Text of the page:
“Among those most vulnerable to being dismissed are Sessions and Deputy Attorney General Rod J. Rosenstein, who is overseeing [Bob Mueller’s investigation] … Allies of Sessions and some in the Justice Department believe the attorney general could be fired in humiliating fashion in the days immediately following Tuesday’s elections. The White House has already begun considering replacements, while Trump aides and confidants have cautioned the president he would face a backlash if he fired either of the top two Justice officials, particularly before the midterms. Other Cabinet officials — including Defense Secretary Jim Mattis, Interior Secretary Ryan Zinke and Nielsen — also face uncertain futures.”

-- Republicans’ selections of leaders for the House Judiciary and Oversight committees could illuminate how they intend to handle the Russia investigation moving forward. Karoun Demirjian reports: “[A]ll of the 10 Republican and Democratic congressional officials The Washington Post spoke to for this report … believed the Judiciary and Oversight committees would continue to devote attention to Russia-related matters next year regardless of which party holds the House majority. That means the GOP’s eventual choice of committee leaders will reveal whether House Republicans intend to keep hammering those who challenge the president, and how much sway Trump’s allies will wield over congressional oversight of the administration during the second half of his first term.”


-- Saudi Crown Prince Mohammed bin Salman has intensified the kingdom’s efforts to silence critics in a campaign that stretches back decades. Kareem Fahim and Loveday Morris report: “To repatriate its critics, the Saudi government has tried to lure them back or enlisted friendly regional governments to arrest them or even carried out brazen kidnappings in Europe. Saudi nationals have vanished from hotel rooms, been snatched from cars or had planes they were flying on diverted. One Saudi dissident prince said in a court filing that he was injected in the neck and spirited away on a private jet from Geneva to Saudi Arabia. Years later, after he managed to leave the kingdom, he disappeared again and has not been heard from since.”

-- U.S. and Israeli officials fear that fallout from the killing of Post contributing columnist Jamal Khashoggi has jeopardized Saudi Arabia’s ability to broker peace in the region. Anne Gearan and Souad Mekhennet report: “The fate of the crown prince ... has implications for the Arab-Israeli peace package developed by the Trump administration and for cooperation among opponents of Iran. … Trump has called Saudi Arabia a key to regional stability and a valuable purchaser of American arms but has said little publicly about what a diminished role for the kingdom or Mohammed might mean for Israel or Arab-Israeli peace. Trump’s chief Mideast envoy, son-in-law Jared Kushner, however, has discussed with diplomats and others how the crown prince’s position might affect U.S. plans, people familiar with the discussions said.”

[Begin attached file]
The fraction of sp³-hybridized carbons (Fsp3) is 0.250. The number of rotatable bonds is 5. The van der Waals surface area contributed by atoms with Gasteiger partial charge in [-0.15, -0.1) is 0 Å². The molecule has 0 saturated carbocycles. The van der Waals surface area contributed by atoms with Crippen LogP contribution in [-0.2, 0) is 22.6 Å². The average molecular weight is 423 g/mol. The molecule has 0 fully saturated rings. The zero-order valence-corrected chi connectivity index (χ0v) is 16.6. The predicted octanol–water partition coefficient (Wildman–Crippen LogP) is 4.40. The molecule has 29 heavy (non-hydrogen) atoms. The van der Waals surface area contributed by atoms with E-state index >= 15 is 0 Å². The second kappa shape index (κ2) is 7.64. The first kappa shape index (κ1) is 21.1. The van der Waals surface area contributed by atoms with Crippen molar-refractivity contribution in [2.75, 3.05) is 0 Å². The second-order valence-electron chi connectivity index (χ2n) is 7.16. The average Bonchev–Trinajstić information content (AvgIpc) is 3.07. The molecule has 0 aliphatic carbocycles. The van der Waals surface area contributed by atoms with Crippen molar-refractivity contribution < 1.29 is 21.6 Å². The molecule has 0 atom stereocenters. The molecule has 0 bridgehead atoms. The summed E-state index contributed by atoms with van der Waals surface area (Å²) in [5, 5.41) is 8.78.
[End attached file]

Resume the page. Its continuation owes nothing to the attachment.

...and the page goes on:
-- Khashoggi’s sons pleaded for the return of his remains. CNN’s Nic Robertson reports: “Salah and Abdullah Khashoggi, who called their father ‘courageous, generous and very brave,’ said they have endured weeks of anguish and uncertainty following his disappearance and death. ‘I really hope that whatever happened wasn't painful for him, or it was quick. Or he had a peaceful death,’ Abdullah Khashoggi, 33, [said] … Without their father's body, the brothers say their family is unable to grieve or find closure. ‘All what we want right now is to bury him in Al-Baqi (cemetery) in Medina (Saudi Arabia) with the rest of his family,’ Salah said. ‘I talked about that with the Saudi authorities and I just hope that it happens soon.’”

-- Touching on trade in a Shanghai speech, Chinese President Xi Jinping indicated he would not be open to making concessions when he sits down with Trump later this month. Gerry Shih reports: “He made promises to cut tariffs, open up sectors such as health care and education to foreign investment, and import $45 trillion in goods and services over the next 15 years. Then he threw veiled jabs at Trump’s leadership style. … But beyond the promises of boosting Chinese consumption, which has been a long-standing priority for Beijing, Xi stopped short of tackling the politically thorny complaints voiced by major trading partners.”